This study looked at 2 age groups; 55 to 65 (725 people) and 65 to 88 (1237 people). The idea was that since vitamin D is directly connected to muscle health, would the resulting decrease in muscle affect people’s ability to do normal things like; dressing, walking up or down stairs, cutting their toenails, standing from a sitting position, driving their car, or walking for 5 minutes.
After factoring for things like age, physical activity, and chronic disease, they looked at two vitamin D subgroups… those with vitamin D blood serum levels <20 ng/ml (deficient) and >30 ng/ml. The vitamin D deficient folks from both age groups had significantly greater number of physical limitations after the follow-up period (3 years for the older group and 6 years for the younger group).
It’s very common for people, especially the further north you live, to be under 20 ng/ml. Even if you are taking a vitamin D supplement, you should be tested.
This study from the University College London looked at the sleep habits of 11,000 kids between the ages of 3 to 7. It found that 3 year olds with irregular bedtimes tested lower on reading (3 year olds read?), math, and spatial awareness. By age 7, just the girls tested lower. Other research from Australia has shown that poor sleep is associated with lower math and literacy skills, as well as behavioral issues.
From ages 3 to 5, kids need about 11 to 12 hours of sleep… and 10 to 11 hours during elementary school. Sleep needs vary from kid to kid, but that’s the general rule.
Fiber is a very mysterious component of our diet. Generally, people seem to know that it’s good for them, good for their heart, will help keep them regular, and they should eat “more” of it. Maybe the delicate nature of the topics relating to fiber have caused advertisers to confuse the public even more than usual. Do you remember the SNL skit with Phil Hartman about Colon Blow cereal?
Rather than a wordy article reviewing the studies behind fiber, I decided to write this in a way that I hope you can actually use.
How much fiber: 25-40 grams per day
Types of fiber: Soluble and Insoluble (we need both)
Soluble fiber: Dissolves in water and forms a gel.
With the overwhelming amount of information and misinformation being thrown at us on a daily basis, especially in regards to our health, how do we figure out what we really need to pay attention to? One expert will sound the alarm and then the next will cry BS. We’re left confused and frustrated... plus if everything is so important, then nothing is, right?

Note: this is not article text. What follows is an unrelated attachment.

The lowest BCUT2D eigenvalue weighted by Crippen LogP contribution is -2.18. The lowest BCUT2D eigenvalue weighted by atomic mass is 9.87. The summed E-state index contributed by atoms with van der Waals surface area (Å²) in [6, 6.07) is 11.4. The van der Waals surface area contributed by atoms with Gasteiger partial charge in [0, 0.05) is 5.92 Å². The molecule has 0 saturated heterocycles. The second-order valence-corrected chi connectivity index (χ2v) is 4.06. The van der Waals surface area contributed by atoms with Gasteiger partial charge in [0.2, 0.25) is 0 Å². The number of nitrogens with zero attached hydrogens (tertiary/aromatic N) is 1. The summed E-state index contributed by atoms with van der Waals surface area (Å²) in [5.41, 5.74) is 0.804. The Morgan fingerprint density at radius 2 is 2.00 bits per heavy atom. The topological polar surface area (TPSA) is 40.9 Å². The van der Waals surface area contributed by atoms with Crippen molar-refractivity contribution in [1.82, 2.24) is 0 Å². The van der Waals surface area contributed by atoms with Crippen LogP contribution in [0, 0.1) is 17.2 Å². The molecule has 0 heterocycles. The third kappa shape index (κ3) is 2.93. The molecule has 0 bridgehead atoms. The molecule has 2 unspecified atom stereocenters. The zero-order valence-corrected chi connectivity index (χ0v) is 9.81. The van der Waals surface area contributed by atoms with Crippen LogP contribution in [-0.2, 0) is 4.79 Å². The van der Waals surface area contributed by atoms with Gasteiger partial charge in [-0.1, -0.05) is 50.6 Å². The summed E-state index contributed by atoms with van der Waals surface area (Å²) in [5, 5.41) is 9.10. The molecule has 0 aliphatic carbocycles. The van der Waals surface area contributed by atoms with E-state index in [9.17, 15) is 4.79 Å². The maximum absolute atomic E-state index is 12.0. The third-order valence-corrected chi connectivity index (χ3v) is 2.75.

My goal is to wade thru the clutter and highlight topics and research that matter to your optimal health. With that said, science is showing that VITAMIN D is one thing we all need to pay attention to for 2 reasons... it’s critical to our health and about half of us are deficient.
Below are 5 critical points on vitamin D and 1 outstanding non-profit project we can all participate in to battle the problem.
Our bodies are designed to produce vitamin D from sun exposure. Most of us are spending more and more time indoors and when we are outside, we’re either covered...
The goal of this article is to explain the purpose behind what I write for you.
Nearly all of the topics I write about are aligned with the goal of Optimal Health. I define Optimal Health simply as the best state of body and mind possible, with respect to factors that are truly within our control.
Optimal Health is a personal quest that has nothing do with how much you can bench press or how fast you can run a 5K. The Optimal Health for the 18 year old athlete is different than the Optimal Health of a 76 year old person diagnosed with cancer. It changes as we change, but there’s always an Optimal Health level at every each stage of our lives.
We live, we die, and our level of health effects every aspect of our lives in between. If it’s so obviously important, why are so many people living in health poverty? That’s an extremely complicated question, but here are some big factors:
Coconut oil was given a bad rap for years because 90% of its oil is saturated. Most of the saturated fats in our diets are long chain triglycerides (LCT) and have 14 to 18 carbon atoms. Coconut oil is a Medium Chain Triglyceride (MCT) containing just 5 to 12 carbon atoms. While LCTs are hard for the body to metabolize, MCTs are easily converted to ketone bodies by the liver, and used as alternative energy source to glucose. Here is just a handful of the possible benefits of consuming coconut oil: